High-profile Democratic women are hitting back against the GOP’s opposition to the Obama administration’s new rule requiring insurers and employers to offer contraception in their health care benefit plans. Obama exempts houses of worship and nonprofits that primarily employ people of the same faith from covering birth control, while religiously affiliated hospitals and colleges can also eschew the benefit. Their employees would obtain the coverage — at no additional cost sharing — directly from the insurer.
Today, the Senate will hold a vote on a Republican substitute introduced by Sen. Roy Blunt (R-MO), which would allow any and all insurers and employers to deny their employees health benefits and services required by federal law based on their personal religious or moral objections. The measure has 37 co-sponsors — including the GOP leadership, women Republican Senators Lisa Murkowski (AK), Kay Bailey Hutchison (TX), Kelly Ayotte (NH), Democrat Ben Nelson (NE), and Republican Scott Brown (MA). Brown has supported expansive conscience protections for religious organizations throughout his legislative career, but voted for a tougher contraception mandate as a Massachusetts state representative in 2002 and approved of a law requiring all hospitals — including Catholic institutions — to provide emergency contraception to rape victims in 2005.
After defending Obama’s rule last year, Democrats are now on the offensive. Sens. Barbara Boxer (D-CA) and Patty Murray (D-WA) have derided Blunt’s measure as “extreme” and “dangerous,” claiming that “It puts politics between women and their healthcare.” Sen. Jeanne Shaheen (D-NH) warned, “This would gut the protections that were established in the Affordable Care Act and open a Pandora’s box that allows employers to deny coverage for virtually anything they might object to” and yesterday, Massachusetts Senate candidate Elizabeth Warren told the Washington Post’s Greg Sargent that amendment would permit insurers or employers to discriminate against women:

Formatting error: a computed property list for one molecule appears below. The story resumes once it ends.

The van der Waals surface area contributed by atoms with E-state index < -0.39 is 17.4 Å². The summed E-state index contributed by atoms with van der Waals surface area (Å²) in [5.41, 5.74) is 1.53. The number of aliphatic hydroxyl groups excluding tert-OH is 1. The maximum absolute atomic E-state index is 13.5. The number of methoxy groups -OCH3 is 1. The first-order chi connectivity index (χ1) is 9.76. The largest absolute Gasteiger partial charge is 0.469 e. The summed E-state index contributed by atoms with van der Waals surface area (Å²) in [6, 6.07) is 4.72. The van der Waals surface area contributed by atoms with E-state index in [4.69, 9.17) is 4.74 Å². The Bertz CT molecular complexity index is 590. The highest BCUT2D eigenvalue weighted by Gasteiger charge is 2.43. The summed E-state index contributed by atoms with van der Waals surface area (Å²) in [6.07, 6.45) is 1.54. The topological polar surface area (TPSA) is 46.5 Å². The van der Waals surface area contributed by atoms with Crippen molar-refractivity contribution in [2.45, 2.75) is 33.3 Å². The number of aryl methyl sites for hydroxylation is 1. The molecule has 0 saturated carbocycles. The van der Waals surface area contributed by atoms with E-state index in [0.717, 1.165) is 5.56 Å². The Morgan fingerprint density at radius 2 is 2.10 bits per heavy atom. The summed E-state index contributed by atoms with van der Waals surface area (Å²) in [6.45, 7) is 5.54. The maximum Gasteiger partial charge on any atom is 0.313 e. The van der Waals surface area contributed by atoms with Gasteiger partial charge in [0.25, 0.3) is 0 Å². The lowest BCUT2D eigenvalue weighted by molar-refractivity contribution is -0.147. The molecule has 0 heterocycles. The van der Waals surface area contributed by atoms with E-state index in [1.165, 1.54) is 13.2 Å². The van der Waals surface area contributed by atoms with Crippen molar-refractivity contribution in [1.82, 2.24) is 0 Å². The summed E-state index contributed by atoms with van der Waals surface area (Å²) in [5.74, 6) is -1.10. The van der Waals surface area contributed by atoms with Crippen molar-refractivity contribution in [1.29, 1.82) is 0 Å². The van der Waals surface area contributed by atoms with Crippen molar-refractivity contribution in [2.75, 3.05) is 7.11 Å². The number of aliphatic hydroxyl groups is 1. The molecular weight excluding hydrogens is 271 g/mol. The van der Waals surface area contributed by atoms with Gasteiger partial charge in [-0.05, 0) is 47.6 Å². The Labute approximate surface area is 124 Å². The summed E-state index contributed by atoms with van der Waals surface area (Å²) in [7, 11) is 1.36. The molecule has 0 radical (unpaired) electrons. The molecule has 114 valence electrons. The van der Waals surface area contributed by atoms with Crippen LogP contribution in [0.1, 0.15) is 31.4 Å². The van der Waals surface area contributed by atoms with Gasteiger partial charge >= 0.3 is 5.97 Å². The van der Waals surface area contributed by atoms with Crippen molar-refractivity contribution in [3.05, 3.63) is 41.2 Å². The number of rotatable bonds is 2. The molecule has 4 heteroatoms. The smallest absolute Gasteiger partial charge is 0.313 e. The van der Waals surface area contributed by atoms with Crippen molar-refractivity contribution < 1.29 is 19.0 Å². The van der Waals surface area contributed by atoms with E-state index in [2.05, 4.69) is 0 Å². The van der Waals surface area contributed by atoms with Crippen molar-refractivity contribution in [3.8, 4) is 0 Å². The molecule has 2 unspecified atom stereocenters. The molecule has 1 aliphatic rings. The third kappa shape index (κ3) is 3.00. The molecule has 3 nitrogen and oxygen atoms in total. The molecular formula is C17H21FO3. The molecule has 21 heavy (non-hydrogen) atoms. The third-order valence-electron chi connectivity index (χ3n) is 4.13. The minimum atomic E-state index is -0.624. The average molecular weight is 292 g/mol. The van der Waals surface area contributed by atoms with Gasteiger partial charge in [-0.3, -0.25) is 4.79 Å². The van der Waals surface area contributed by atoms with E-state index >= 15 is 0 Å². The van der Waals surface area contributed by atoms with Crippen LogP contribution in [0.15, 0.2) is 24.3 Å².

“I am shocked that Senator Brown jumped in to support such an extreme measure,” Warren told me by phone just now. “This is an all new attack on health care. Any insurance company could leave anyone without health care, just when they need it most.” […]
“This is an extreme attack on every one of us,” Warren said. “It opens the door to outright discrimination. It would let insurance companies and corporations cut off pregnant women, overweight guys, older Americans, or anyone — because some executive claims it’s part of his moral code. Maybe that wouldn’t happen, but I don’t want to take the chance.”
Indeed, under the measure, an insurer or an employer would be able to claim a moral or religious objection to covering HIV/AIDS screenings, Type 2 Diabetes treatments, cancer tests or anything else they deem inappropriate or the result of an “unhealthy” or “immoral” lifestyle. Similarly, a health plan could refuse to cover mental health care on the grounds that the plan believes that psychiatric problems should be treated with prayer. Individuals too can opt out of coverage if it is contrary to their religious or moral beliefs, radically undermining “the basic principle of insurance, which involves pooling the risks for all possible medical needs of all enrollees.” As the National Women’s Law Center explains, Blunt’s language is vague enough that “insurers may be able to sell plans that do not cover services required by the new health care law to an entire market because one individual objects, so all consumers in a market lose their right to coverage of the full range of critical health services.” As a result, a man “purchasing an insurance plan offered to women and men could object to maternity coverage, so the plan would not have to cover it, even though such coverage is required as part of the essential health benefits.”
Significantly, two Republican women senators — Olympia Snowe (ME) and Susan Collins (ME) — have come out in support of Obama’s modified contraception rule and may oppose Blunt’s measure.
Read the full amendment here.
Fatima Najiy contributed to this post.